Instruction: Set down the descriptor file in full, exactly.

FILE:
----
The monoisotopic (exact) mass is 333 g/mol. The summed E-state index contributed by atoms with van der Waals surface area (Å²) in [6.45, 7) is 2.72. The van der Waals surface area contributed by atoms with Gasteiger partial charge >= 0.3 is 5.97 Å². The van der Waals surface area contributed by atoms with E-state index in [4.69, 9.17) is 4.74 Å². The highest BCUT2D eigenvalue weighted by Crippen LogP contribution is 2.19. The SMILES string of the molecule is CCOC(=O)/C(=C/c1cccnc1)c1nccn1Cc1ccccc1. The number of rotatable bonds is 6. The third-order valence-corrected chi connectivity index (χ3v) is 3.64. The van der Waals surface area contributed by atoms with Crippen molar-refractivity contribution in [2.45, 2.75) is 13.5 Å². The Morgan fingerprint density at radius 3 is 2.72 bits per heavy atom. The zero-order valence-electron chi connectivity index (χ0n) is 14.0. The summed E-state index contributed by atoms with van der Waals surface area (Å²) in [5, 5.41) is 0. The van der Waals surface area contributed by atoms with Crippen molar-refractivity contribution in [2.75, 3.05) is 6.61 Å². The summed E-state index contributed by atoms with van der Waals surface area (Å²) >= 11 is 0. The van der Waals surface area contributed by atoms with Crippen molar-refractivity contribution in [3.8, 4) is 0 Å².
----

The monoisotopic (exact) mass is 333 g/mol. The summed E-state index contributed by atoms with van der Waals surface area (Å²) in [6.45, 7) is 2.72. The van der Waals surface area contributed by atoms with Gasteiger partial charge >= 0.3 is 5.97 Å². The van der Waals surface area contributed by atoms with E-state index in [4.69, 9.17) is 4.74 Å². The highest BCUT2D eigenvalue weighted by Crippen LogP contribution is 2.19. The SMILES string of the molecule is CCOC(=O)/C(=C/c1cccnc1)c1nccn1Cc1ccccc1. The number of rotatable bonds is 6. The third-order valence-corrected chi connectivity index (χ3v) is 3.64. The van der Waals surface area contributed by atoms with Crippen molar-refractivity contribution in [2.45, 2.75) is 13.5 Å². The Morgan fingerprint density at radius 3 is 2.72 bits per heavy atom. The zero-order valence-electron chi connectivity index (χ0n) is 14.0. The summed E-state index contributed by atoms with van der Waals surface area (Å²) in [5, 5.41) is 0. The van der Waals surface area contributed by atoms with Crippen molar-refractivity contribution in [2.75, 3.05) is 6.61 Å². The summed E-state index contributed by atoms with van der Waals surface area (Å²) >= 11 is 0. The van der Waals surface area contributed by atoms with Crippen molar-refractivity contribution in [3.8, 4) is 0 Å².